Herman Dooyeweerd, Dr. jur., Professor of Law at the Free University of Amsterdam, has accepted the invitation of the Reformed Fellowship to lecture in this country. Professor Dooyeweerd is to be on this continent from June 1 to November 1 of this year. The Reformed Fellowship, publishers of TORCH AND TRUMPET, are grateful for the honor of present ing this distinguished Dutch scholar.
The guest lecturer is to appear first at the Christian Reformed Ministers’ Institute in Grand Rapids in the first week of June. He is scheduled for three lectures there. Arrangements are being made with the authorities at Calvin College and Seminary for lectures before faculty and students in the early fall. Appearances are also being scheduled at Westminster Theological Seminary and at various universities in the United States and Canada. A limited number of popular lectures will no doubt also be included at various points in the United States and Canada.
Professor Dooyeweerd received his doctorate at the Free University in 1917. His thesis was on the subject The Cabinet in Dutch Constitutional Law. In 1926 he was appointed Professor of Law at his alma mater.
He was made a Fellow of the Royal Dutch Academy of Sciences and Humanities in 1948 and since 1950 has been secretary of the section Humanities. He is Vice President Curator of the International Institute of Social Studies in The Hague. He is President of the Dutch Association of Philosophy of Law, and is founder of the stimulating political review Anti revolutionaire Staatkunde. As delegate for the Dutch government he has attended many international congresses of criminal law, criminology and history.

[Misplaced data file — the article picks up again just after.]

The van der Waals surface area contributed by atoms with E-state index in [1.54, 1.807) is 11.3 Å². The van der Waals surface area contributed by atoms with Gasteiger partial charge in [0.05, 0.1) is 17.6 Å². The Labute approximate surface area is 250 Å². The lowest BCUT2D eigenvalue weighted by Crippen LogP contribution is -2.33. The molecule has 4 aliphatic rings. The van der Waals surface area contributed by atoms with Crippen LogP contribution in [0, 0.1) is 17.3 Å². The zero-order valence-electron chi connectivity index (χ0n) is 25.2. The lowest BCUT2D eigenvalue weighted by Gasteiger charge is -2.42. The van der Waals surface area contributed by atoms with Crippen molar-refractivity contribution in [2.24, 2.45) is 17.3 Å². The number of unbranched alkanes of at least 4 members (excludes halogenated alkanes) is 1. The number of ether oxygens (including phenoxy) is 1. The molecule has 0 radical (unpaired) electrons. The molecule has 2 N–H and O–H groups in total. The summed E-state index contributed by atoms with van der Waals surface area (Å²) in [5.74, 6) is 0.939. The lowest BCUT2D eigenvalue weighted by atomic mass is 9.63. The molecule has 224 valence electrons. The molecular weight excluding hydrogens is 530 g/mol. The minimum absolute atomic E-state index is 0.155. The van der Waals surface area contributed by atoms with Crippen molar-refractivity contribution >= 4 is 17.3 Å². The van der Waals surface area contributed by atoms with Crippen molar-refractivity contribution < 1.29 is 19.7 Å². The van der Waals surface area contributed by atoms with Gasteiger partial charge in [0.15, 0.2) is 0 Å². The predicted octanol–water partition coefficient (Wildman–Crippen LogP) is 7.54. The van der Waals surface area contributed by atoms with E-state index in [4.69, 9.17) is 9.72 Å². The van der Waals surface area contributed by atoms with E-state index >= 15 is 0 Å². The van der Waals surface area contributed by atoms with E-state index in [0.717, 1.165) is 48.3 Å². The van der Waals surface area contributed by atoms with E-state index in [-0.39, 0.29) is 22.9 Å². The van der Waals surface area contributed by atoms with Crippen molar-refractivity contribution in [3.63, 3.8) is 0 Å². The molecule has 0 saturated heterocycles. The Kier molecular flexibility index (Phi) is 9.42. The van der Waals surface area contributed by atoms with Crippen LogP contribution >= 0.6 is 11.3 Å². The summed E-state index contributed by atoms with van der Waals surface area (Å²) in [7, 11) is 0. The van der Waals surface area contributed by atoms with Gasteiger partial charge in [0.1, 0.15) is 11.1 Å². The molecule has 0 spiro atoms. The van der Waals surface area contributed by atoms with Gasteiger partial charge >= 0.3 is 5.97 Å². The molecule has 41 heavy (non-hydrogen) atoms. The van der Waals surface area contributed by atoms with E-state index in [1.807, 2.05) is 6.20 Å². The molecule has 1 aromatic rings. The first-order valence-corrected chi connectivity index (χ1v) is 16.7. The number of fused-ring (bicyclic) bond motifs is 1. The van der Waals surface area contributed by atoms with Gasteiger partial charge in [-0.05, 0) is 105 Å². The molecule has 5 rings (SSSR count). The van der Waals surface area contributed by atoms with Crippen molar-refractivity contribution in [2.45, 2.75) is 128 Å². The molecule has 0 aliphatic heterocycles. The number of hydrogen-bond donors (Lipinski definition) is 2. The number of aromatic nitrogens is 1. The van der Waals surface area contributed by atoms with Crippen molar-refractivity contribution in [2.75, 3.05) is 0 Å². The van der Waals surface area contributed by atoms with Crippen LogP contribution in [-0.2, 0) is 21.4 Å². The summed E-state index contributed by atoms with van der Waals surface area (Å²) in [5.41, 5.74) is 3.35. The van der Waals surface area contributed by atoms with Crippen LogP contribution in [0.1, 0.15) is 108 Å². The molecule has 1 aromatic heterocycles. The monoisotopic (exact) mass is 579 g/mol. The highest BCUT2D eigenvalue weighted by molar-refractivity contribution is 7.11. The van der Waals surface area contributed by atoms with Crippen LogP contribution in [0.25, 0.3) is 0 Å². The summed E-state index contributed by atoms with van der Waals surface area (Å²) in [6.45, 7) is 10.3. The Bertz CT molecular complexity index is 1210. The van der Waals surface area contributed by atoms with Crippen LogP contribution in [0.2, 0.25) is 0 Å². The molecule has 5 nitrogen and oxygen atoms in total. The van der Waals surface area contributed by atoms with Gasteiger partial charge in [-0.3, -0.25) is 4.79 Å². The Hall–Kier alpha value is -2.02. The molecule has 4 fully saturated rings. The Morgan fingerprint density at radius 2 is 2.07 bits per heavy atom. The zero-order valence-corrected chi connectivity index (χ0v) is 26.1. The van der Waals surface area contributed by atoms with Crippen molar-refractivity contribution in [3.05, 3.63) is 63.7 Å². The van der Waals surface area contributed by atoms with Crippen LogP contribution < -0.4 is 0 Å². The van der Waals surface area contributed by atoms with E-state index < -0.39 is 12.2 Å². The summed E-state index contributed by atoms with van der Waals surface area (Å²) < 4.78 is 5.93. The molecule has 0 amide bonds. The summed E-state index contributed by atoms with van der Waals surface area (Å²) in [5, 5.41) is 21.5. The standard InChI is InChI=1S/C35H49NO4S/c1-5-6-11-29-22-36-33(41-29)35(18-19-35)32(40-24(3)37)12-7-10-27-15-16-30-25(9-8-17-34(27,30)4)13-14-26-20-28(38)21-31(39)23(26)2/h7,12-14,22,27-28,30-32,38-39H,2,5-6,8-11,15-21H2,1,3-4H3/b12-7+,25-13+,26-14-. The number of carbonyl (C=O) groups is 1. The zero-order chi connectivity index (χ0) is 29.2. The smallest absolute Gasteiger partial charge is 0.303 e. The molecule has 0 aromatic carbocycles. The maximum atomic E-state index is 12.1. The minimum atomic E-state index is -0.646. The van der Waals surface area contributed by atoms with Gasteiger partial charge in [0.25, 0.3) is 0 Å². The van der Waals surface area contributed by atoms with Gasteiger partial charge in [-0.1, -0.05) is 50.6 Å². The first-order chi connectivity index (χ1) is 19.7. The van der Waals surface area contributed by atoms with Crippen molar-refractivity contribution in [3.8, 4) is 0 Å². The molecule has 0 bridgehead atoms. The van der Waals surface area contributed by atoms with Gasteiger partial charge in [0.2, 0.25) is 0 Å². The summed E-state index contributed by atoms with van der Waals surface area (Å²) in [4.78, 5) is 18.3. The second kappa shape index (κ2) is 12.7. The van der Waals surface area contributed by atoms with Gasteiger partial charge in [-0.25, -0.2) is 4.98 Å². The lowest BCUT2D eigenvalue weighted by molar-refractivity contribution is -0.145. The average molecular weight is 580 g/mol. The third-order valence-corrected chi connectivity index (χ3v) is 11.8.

In recognition of these distinguished services Dooyeweerd has been appointed Knight in the Order of Orange Nassau and in the Order of the Dutch Lion.
A New School of Thought
Dooyeweerd is founder of a new movement of thought in Christian philosophy. In this development he has been closely associated with his colleague at the Free University, Professor D. H. Th. Vollenhoven. This movement has broken with all forms of Scholasticism and requires a sharp distinction between Christian philosophy and dogmatic theology. This philosophy begins with a radical criticism of theoretical thought in order to lay bare the necessary presuppositions of any philosophical effort. These underlying ideas reveal them selves to be rooted in a religious starting point, a basic religious motif.
Dooyeweerd shows that Western thought in its development from the Greek heritage to contemporary philosophy has been dominated by four different basic ideas or motifs of a central religious character. The radical Christian commitment involved in the Christian religion demands an inner reformation of philosophical thought. Dooyeweerd contends that the Christian philosophical adventure has been impeded by various unwarranted accommodations to philosophical views which have been dominated by religious motifs alien to the Christian faith.
This new movement is attracting increasing attention in Europe. It is a noteworthy distinction that five chairs have been established in lead ing universities in The Netherlands for the teaching of this new approach. Dooyeweerd has lectured in Belgium, France (the Sorbonne) and South Africa, and in other points in Europe. His views are championed by Professor H. Evan Runner at Calvin College in the U.S.A. These views have received sympathetic attention in Ro man Catholic scholarly circles at well.
Dooyeweerd is editor-in-chief of the philosophical journal Philosophia Reformata, organ of this new movement.
The character of this movement in Christian philosophy is indicated in the following concluding quotation from the foreword to the first edition of Dooyeweerd’s first major work, the three-volume De Wijsbegeerte der Wetsidee: “As a matter of fact the precarious and changing opinion of our fellow-men is not even comparable with the inner happiness and peace that accompanies scientific labour when it is based upon Christ, Who is the Way, the Truth and the Life!”